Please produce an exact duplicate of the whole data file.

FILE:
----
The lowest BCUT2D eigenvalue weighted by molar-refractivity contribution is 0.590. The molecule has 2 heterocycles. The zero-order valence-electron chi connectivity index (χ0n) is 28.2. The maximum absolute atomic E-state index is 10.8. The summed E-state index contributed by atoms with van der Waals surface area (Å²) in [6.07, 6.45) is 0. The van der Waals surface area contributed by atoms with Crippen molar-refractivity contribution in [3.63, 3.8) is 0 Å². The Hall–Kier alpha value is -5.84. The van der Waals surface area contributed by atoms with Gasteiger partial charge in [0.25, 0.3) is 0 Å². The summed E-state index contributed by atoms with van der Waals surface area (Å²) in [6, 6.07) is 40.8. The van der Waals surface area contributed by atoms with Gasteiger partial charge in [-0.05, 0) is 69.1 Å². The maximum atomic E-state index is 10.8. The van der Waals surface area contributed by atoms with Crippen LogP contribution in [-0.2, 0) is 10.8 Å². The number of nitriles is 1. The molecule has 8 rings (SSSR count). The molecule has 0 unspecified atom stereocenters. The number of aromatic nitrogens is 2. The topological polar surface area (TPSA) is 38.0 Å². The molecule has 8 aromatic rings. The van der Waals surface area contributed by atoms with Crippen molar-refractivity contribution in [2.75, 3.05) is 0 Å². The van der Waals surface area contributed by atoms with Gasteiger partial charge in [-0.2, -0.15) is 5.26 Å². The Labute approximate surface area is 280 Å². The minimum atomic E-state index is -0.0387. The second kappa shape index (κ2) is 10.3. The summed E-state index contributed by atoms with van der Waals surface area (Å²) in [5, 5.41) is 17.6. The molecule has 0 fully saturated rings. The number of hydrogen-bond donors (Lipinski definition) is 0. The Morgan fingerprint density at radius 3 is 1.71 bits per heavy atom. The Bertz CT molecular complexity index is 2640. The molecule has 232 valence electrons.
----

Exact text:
The lowest BCUT2D eigenvalue weighted by molar-refractivity contribution is 0.590. The molecule has 2 heterocycles. The zero-order valence-electron chi connectivity index (χ0n) is 28.2. The maximum absolute atomic E-state index is 10.8. The summed E-state index contributed by atoms with van der Waals surface area (Å²) in [6.07, 6.45) is 0. The van der Waals surface area contributed by atoms with Crippen molar-refractivity contribution in [3.63, 3.8) is 0 Å². The Hall–Kier alpha value is -5.84. The van der Waals surface area contributed by atoms with Gasteiger partial charge in [0.25, 0.3) is 0 Å². The summed E-state index contributed by atoms with van der Waals surface area (Å²) in [6, 6.07) is 40.8. The van der Waals surface area contributed by atoms with Gasteiger partial charge in [-0.05, 0) is 69.1 Å². The maximum atomic E-state index is 10.8. The van der Waals surface area contributed by atoms with Crippen LogP contribution in [-0.2, 0) is 10.8 Å². The number of nitriles is 1. The molecule has 8 rings (SSSR count). The molecule has 0 unspecified atom stereocenters. The number of aromatic nitrogens is 2. The topological polar surface area (TPSA) is 38.0 Å². The molecule has 8 aromatic rings. The van der Waals surface area contributed by atoms with Crippen molar-refractivity contribution in [2.75, 3.05) is 0 Å². The van der Waals surface area contributed by atoms with Gasteiger partial charge in [-0.2, -0.15) is 5.26 Å². The Labute approximate surface area is 280 Å². The minimum atomic E-state index is -0.0387. The second kappa shape index (κ2) is 10.3. The summed E-state index contributed by atoms with van der Waals surface area (Å²) in [5, 5.41) is 17.6. The molecule has 0 fully saturated rings. The number of hydrogen-bond donors (Lipinski definition) is 0. The Morgan fingerprint density at radius 3 is 1.71 bits per heavy atom. The Bertz CT molecular complexity index is 2640. The molecule has 232 valence electrons.